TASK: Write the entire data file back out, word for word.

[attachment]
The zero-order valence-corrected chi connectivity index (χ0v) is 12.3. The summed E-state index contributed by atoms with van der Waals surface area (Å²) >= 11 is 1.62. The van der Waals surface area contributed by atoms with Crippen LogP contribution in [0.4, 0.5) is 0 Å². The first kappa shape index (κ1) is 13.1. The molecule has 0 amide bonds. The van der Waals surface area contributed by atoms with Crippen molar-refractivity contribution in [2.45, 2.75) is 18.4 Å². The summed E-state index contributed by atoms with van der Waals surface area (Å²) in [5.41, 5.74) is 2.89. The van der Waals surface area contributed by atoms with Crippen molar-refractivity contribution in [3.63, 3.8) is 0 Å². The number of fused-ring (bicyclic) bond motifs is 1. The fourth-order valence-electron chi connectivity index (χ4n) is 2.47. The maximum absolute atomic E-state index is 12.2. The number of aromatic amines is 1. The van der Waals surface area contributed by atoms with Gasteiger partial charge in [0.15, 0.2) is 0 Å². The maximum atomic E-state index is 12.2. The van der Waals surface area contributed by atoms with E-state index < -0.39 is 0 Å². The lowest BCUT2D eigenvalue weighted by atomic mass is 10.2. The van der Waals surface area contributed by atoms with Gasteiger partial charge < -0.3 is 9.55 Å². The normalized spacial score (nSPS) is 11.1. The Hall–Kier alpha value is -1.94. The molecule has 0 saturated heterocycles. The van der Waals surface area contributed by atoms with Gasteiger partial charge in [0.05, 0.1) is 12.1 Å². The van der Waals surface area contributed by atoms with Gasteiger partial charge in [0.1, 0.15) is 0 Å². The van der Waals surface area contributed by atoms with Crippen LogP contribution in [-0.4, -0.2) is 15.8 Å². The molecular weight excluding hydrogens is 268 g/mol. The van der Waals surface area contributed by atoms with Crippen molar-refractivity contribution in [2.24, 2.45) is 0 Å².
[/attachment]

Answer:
The zero-order valence-corrected chi connectivity index (χ0v) is 12.3. The summed E-state index contributed by atoms with van der Waals surface area (Å²) >= 11 is 1.62. The van der Waals surface area contributed by atoms with Crippen LogP contribution in [0.4, 0.5) is 0 Å². The first kappa shape index (κ1) is 13.1. The molecule has 0 amide bonds. The van der Waals surface area contributed by atoms with Crippen molar-refractivity contribution in [2.45, 2.75) is 18.4 Å². The summed E-state index contributed by atoms with van der Waals surface area (Å²) in [5.41, 5.74) is 2.89. The van der Waals surface area contributed by atoms with Crippen molar-refractivity contribution in [3.63, 3.8) is 0 Å². The number of fused-ring (bicyclic) bond motifs is 1. The fourth-order valence-electron chi connectivity index (χ4n) is 2.47. The maximum absolute atomic E-state index is 12.2. The number of aromatic amines is 1. The van der Waals surface area contributed by atoms with Gasteiger partial charge in [0.15, 0.2) is 0 Å². The maximum atomic E-state index is 12.2. The van der Waals surface area contributed by atoms with E-state index < -0.39 is 0 Å². The lowest BCUT2D eigenvalue weighted by atomic mass is 10.2. The van der Waals surface area contributed by atoms with Gasteiger partial charge < -0.3 is 9.55 Å². The normalized spacial score (nSPS) is 11.1. The Hall–Kier alpha value is -1.94. The molecule has 0 saturated heterocycles. The van der Waals surface area contributed by atoms with Gasteiger partial charge in [0.05, 0.1) is 12.1 Å². The van der Waals surface area contributed by atoms with Gasteiger partial charge in [0.1, 0.15) is 0 Å². The van der Waals surface area contributed by atoms with Crippen LogP contribution in [-0.4, -0.2) is 15.8 Å². The molecular weight excluding hydrogens is 268 g/mol. The van der Waals surface area contributed by atoms with Crippen molar-refractivity contribution in [2.24, 2.45) is 0 Å².